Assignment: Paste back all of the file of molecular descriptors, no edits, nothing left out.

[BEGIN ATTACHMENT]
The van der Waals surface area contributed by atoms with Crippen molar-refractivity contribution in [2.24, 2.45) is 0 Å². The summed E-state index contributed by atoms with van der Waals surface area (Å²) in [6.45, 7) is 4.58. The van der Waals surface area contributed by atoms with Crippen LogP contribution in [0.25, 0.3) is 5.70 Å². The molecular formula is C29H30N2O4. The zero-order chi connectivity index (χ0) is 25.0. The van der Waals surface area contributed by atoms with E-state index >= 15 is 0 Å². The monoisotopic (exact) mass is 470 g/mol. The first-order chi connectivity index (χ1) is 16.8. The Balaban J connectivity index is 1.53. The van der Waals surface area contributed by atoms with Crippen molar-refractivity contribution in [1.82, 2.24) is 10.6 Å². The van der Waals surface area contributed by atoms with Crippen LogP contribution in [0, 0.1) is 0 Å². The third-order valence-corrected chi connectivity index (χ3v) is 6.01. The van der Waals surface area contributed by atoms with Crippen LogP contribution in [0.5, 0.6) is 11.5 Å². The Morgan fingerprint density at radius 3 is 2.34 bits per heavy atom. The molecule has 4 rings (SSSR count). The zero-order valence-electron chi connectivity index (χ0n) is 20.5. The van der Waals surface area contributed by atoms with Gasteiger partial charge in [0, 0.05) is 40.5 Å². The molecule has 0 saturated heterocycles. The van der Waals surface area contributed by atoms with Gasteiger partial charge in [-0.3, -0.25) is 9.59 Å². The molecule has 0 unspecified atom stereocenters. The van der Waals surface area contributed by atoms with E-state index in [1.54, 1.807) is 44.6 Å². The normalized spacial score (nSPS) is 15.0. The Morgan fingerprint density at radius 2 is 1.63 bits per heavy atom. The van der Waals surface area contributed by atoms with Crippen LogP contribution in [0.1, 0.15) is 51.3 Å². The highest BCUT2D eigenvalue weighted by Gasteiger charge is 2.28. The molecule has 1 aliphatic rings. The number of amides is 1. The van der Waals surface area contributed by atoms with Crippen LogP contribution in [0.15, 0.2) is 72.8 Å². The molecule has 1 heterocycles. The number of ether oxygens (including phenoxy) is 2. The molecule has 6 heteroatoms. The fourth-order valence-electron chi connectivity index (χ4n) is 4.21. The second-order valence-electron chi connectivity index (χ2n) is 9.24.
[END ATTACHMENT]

The van der Waals surface area contributed by atoms with Crippen molar-refractivity contribution in [2.24, 2.45) is 0 Å². The summed E-state index contributed by atoms with van der Waals surface area (Å²) in [6.45, 7) is 4.58. The van der Waals surface area contributed by atoms with Crippen LogP contribution in [0.25, 0.3) is 5.70 Å². The molecular formula is C29H30N2O4. The zero-order chi connectivity index (χ0) is 25.0. The van der Waals surface area contributed by atoms with E-state index >= 15 is 0 Å². The monoisotopic (exact) mass is 470 g/mol. The first-order chi connectivity index (χ1) is 16.8. The Balaban J connectivity index is 1.53. The van der Waals surface area contributed by atoms with Crippen molar-refractivity contribution in [1.82, 2.24) is 10.6 Å². The van der Waals surface area contributed by atoms with Crippen LogP contribution in [0, 0.1) is 0 Å². The third-order valence-corrected chi connectivity index (χ3v) is 6.01. The van der Waals surface area contributed by atoms with Crippen LogP contribution in [0.5, 0.6) is 11.5 Å². The Morgan fingerprint density at radius 3 is 2.34 bits per heavy atom. The molecule has 4 rings (SSSR count). The zero-order valence-electron chi connectivity index (χ0n) is 20.5. The van der Waals surface area contributed by atoms with Gasteiger partial charge in [0, 0.05) is 40.5 Å². The molecule has 0 saturated heterocycles. The van der Waals surface area contributed by atoms with Gasteiger partial charge in [-0.3, -0.25) is 9.59 Å². The molecule has 0 unspecified atom stereocenters. The van der Waals surface area contributed by atoms with E-state index in [1.54, 1.807) is 44.6 Å². The normalized spacial score (nSPS) is 15.0. The Morgan fingerprint density at radius 2 is 1.63 bits per heavy atom. The van der Waals surface area contributed by atoms with Crippen LogP contribution in [0.1, 0.15) is 51.3 Å². The highest BCUT2D eigenvalue weighted by Gasteiger charge is 2.28. The molecule has 1 aliphatic rings. The number of amides is 1. The van der Waals surface area contributed by atoms with Crippen LogP contribution in [0.15, 0.2) is 72.8 Å². The molecule has 1 heterocycles. The number of ether oxygens (including phenoxy) is 2. The molecule has 6 heteroatoms. The fourth-order valence-electron chi connectivity index (χ4n) is 4.21. The second-order valence-electron chi connectivity index (χ2n) is 9.24.